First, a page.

Relay For Life at Mac to hold virtual events due to provincial COVID guidelines
C/O McMaster Relay for Life
On March 27, 2021, McMaster’s annual Relay for Life event will run to help fundraise for the battle against cancer. The event will look very different from past years, but going virtual hasn’t discouraged the volunteers in their efforts to host yet another successful event.
During the 2019-2020 school year, Relay for Life managed to raise well over $100,000 in donations. In 2021, the bar has been set to match the previous goal of $100,000. As of publication, the goal has already been 13 per cent fulfilled despite the events having not yet started.
In a typical school year, students can expect to find a one-day event at the David Braley Athletic Centre gyms where Relay for Life hosts athletics competitions, a luminaire event and other awareness/fundraising activities. This year, Relay will have a week full of activities leading up to their event day, which will still include several festivities such as escape rooms, guest speakers and more.
“We have some mystery speakers that still have yet to be announced, but one of the ones that we have revealed is Bruce Buffer from the UFC,” said Diana Aviles, one of the event coordinators.
Another annual event that many look forward to is the luminary ceremony. Aviles spoke highly about this event, referring to it as one of her favourite moments.
“The [luminary] event is a moment of unity, reflection and silence that goes on during the event . . . Every participant that comes to the event gets a baggie and it’s where you write why you relay. It’s an opportunity to honour loved ones, or really just share why you are taking part in the event and why it means something to you. Then you put a little candle in it and it lights it up. Usually, they’re put around the gym and you walk around while everyone commemorates everyone else’s loved ones. That is still happening this year,” said Aviles.
In 2021, the luminary ceremony will shape up differently than in past years, but it is still set to continue. This year instead of providing candles and bags, Relay for Life is recommending a piece of paper and a flashlight, which can offer a similar effect.
“You can put your flashlight up to it and still hold that meaningful moment of silence and the heartfelt part of the event. That’s tradition for the [Relay for Life], so it’s important that it comes back year after year,” said Aviles.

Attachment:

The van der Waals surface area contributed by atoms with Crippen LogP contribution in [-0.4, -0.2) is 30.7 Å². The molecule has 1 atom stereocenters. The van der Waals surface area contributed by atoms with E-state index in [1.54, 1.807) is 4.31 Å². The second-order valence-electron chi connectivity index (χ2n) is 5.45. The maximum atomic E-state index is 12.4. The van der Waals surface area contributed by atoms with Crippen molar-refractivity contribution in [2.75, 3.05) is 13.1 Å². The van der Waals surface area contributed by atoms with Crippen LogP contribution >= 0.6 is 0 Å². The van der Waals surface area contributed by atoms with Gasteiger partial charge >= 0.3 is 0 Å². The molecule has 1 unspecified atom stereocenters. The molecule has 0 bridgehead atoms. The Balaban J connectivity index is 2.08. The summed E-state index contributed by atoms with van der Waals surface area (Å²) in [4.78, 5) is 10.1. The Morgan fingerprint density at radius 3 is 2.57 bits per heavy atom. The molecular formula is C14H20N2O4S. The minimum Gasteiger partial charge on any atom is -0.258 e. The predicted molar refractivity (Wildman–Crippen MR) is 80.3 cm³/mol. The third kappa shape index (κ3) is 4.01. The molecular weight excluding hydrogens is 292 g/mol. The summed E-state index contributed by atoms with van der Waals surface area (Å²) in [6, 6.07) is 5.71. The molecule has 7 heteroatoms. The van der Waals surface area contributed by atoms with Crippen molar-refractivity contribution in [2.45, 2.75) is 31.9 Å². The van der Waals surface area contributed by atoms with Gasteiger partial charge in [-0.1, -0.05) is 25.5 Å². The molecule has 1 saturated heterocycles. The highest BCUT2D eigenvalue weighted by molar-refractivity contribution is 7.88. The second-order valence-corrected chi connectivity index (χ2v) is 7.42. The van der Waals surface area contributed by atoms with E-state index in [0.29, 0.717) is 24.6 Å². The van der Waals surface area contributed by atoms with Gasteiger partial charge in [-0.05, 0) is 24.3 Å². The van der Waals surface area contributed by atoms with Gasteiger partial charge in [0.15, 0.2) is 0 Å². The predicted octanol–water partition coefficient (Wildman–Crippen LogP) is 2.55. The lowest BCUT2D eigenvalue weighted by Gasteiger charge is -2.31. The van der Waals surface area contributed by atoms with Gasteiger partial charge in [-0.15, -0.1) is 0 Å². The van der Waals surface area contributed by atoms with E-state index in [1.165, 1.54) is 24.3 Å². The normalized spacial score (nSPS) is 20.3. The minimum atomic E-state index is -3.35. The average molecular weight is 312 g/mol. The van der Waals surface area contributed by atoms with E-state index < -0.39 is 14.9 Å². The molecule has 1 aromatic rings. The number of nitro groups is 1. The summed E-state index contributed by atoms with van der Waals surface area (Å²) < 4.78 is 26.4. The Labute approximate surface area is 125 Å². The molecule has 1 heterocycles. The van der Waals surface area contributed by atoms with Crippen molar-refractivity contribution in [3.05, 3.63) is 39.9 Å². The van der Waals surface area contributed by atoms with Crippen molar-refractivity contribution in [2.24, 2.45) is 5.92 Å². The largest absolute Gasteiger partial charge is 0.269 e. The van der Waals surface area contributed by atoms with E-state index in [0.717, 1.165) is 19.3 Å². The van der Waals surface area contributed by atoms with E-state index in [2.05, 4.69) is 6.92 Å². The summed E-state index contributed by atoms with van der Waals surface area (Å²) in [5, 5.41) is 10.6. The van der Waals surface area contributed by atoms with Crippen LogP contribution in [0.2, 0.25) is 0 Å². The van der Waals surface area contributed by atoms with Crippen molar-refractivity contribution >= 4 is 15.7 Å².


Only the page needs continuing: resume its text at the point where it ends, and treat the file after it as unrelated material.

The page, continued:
Cancer affects the lives of many, both directly and indirectly. Holding a moment of silence to commemorate those who have passed on has become a major event at the core of Relay for Life.
Each year, many volunteers and participants come out to join the event in their attempt to help battle cancer. However, due to the pandemic, many have fallen on financial hardships and donating can become a difficult task for many. Fortunately, Mahnoor Akram, another event coordinator, spoke about the ways people can contribute without the need for monetary donations.
“We have volunteering opportunities that you can participate in . . . Volunteers basically help us and ensure that events are going to run properly on the day of. They work with our volunteer coordinator and test out the virtual events that our event coordinators have set up. That’s one opportunity to get involved. Another thing they can do is just advocacy — so reporting our stuff on their stories, or coming to our events or helping gain more awareness on cancer initiatives,” said Akram.
One awareness event currently in motion mentioned by Akram was Colour of the Month. Different types of cancer are associated with different colours and each month contributors wear the colour of a given type of cancer and post pictures of themselves to aid in raising awareness. In March, burgundy should be worn, representing multiple myeloma.
“Advocacy is really difficult right now, especially online and it can be hard to get the word out sometimes . . . Hopefully one day we won’t have to relay for a cure because we are celebrating that we found a cure. I’m really hoping for that day to happen really soon so we can hopefully beat cancer together,” said Akram.
A cure for cancer might still be a long way away, but it will never end if the relay never starts.
For more details, visit the McMaster Relay For Life website.